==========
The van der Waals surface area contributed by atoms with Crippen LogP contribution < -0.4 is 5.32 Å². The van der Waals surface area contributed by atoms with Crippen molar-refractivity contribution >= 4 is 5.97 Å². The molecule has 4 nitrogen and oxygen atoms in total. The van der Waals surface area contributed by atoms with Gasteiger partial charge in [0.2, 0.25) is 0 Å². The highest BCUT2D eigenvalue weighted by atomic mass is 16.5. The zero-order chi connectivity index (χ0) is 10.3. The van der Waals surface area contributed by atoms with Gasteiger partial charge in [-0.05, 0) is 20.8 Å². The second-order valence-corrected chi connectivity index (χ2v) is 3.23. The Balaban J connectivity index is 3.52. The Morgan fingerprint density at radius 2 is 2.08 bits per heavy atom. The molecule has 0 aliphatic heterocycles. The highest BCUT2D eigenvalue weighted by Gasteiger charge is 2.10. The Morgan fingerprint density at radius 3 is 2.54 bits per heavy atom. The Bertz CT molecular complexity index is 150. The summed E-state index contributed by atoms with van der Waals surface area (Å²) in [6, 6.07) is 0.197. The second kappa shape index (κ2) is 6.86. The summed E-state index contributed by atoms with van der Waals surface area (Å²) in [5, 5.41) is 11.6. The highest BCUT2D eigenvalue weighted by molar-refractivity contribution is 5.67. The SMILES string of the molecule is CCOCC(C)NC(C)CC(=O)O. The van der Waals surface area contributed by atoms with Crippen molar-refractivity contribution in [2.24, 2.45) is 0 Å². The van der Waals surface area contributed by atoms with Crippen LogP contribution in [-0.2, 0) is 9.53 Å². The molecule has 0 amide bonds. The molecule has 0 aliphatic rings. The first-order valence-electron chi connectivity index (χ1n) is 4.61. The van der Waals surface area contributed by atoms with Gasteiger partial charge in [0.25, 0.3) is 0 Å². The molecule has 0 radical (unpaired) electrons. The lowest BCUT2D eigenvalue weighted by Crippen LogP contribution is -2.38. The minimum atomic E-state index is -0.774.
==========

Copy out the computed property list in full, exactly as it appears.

The van der Waals surface area contributed by atoms with Crippen LogP contribution < -0.4 is 5.32 Å². The van der Waals surface area contributed by atoms with Crippen molar-refractivity contribution >= 4 is 5.97 Å². The molecule has 4 nitrogen and oxygen atoms in total. The van der Waals surface area contributed by atoms with Gasteiger partial charge in [0.2, 0.25) is 0 Å². The highest BCUT2D eigenvalue weighted by atomic mass is 16.5. The zero-order chi connectivity index (χ0) is 10.3. The van der Waals surface area contributed by atoms with Gasteiger partial charge in [-0.05, 0) is 20.8 Å². The second-order valence-corrected chi connectivity index (χ2v) is 3.23. The Balaban J connectivity index is 3.52. The Morgan fingerprint density at radius 2 is 2.08 bits per heavy atom. The molecule has 0 aliphatic heterocycles. The highest BCUT2D eigenvalue weighted by Gasteiger charge is 2.10. The Morgan fingerprint density at radius 3 is 2.54 bits per heavy atom. The Bertz CT molecular complexity index is 150. The summed E-state index contributed by atoms with van der Waals surface area (Å²) in [6, 6.07) is 0.197. The second kappa shape index (κ2) is 6.86. The summed E-state index contributed by atoms with van der Waals surface area (Å²) in [5, 5.41) is 11.6. The highest BCUT2D eigenvalue weighted by molar-refractivity contribution is 5.67. The SMILES string of the molecule is CCOCC(C)NC(C)CC(=O)O. The van der Waals surface area contributed by atoms with Crippen molar-refractivity contribution in [2.24, 2.45) is 0 Å². The van der Waals surface area contributed by atoms with Crippen LogP contribution in [-0.2, 0) is 9.53 Å². The molecule has 0 amide bonds. The molecule has 0 aliphatic rings. The first-order valence-electron chi connectivity index (χ1n) is 4.61. The van der Waals surface area contributed by atoms with Gasteiger partial charge in [0.25, 0.3) is 0 Å². The molecule has 0 radical (unpaired) electrons. The lowest BCUT2D eigenvalue weighted by Crippen LogP contribution is -2.38. The minimum atomic E-state index is -0.774.